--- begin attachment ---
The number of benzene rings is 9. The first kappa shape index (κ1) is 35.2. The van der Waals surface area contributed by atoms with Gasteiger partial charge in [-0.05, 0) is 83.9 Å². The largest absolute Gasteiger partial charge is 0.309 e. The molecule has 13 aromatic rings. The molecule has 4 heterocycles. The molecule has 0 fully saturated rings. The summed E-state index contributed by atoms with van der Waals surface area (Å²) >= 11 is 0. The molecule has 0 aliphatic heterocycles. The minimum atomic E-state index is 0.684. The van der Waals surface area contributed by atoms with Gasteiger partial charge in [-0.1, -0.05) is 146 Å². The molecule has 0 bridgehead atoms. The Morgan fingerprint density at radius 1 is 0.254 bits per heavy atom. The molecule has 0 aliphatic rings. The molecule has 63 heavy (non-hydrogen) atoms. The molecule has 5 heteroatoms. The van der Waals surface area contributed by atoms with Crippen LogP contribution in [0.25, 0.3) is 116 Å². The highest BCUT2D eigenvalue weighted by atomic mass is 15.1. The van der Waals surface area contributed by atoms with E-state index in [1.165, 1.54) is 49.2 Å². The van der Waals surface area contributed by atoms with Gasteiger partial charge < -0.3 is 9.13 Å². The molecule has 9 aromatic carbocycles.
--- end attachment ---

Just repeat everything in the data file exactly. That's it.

The number of benzene rings is 9. The first kappa shape index (κ1) is 35.2. The van der Waals surface area contributed by atoms with Gasteiger partial charge in [-0.05, 0) is 83.9 Å². The largest absolute Gasteiger partial charge is 0.309 e. The molecule has 13 aromatic rings. The molecule has 4 heterocycles. The molecule has 0 fully saturated rings. The summed E-state index contributed by atoms with van der Waals surface area (Å²) >= 11 is 0. The molecule has 0 aliphatic heterocycles. The minimum atomic E-state index is 0.684. The van der Waals surface area contributed by atoms with Gasteiger partial charge in [-0.1, -0.05) is 146 Å². The molecule has 0 bridgehead atoms. The Morgan fingerprint density at radius 1 is 0.254 bits per heavy atom. The molecule has 0 aliphatic rings. The molecule has 63 heavy (non-hydrogen) atoms. The molecule has 5 heteroatoms. The van der Waals surface area contributed by atoms with Crippen LogP contribution in [0.25, 0.3) is 116 Å². The highest BCUT2D eigenvalue weighted by atomic mass is 15.1. The van der Waals surface area contributed by atoms with E-state index in [1.165, 1.54) is 49.2 Å². The van der Waals surface area contributed by atoms with Gasteiger partial charge < -0.3 is 9.13 Å². The molecule has 9 aromatic carbocycles.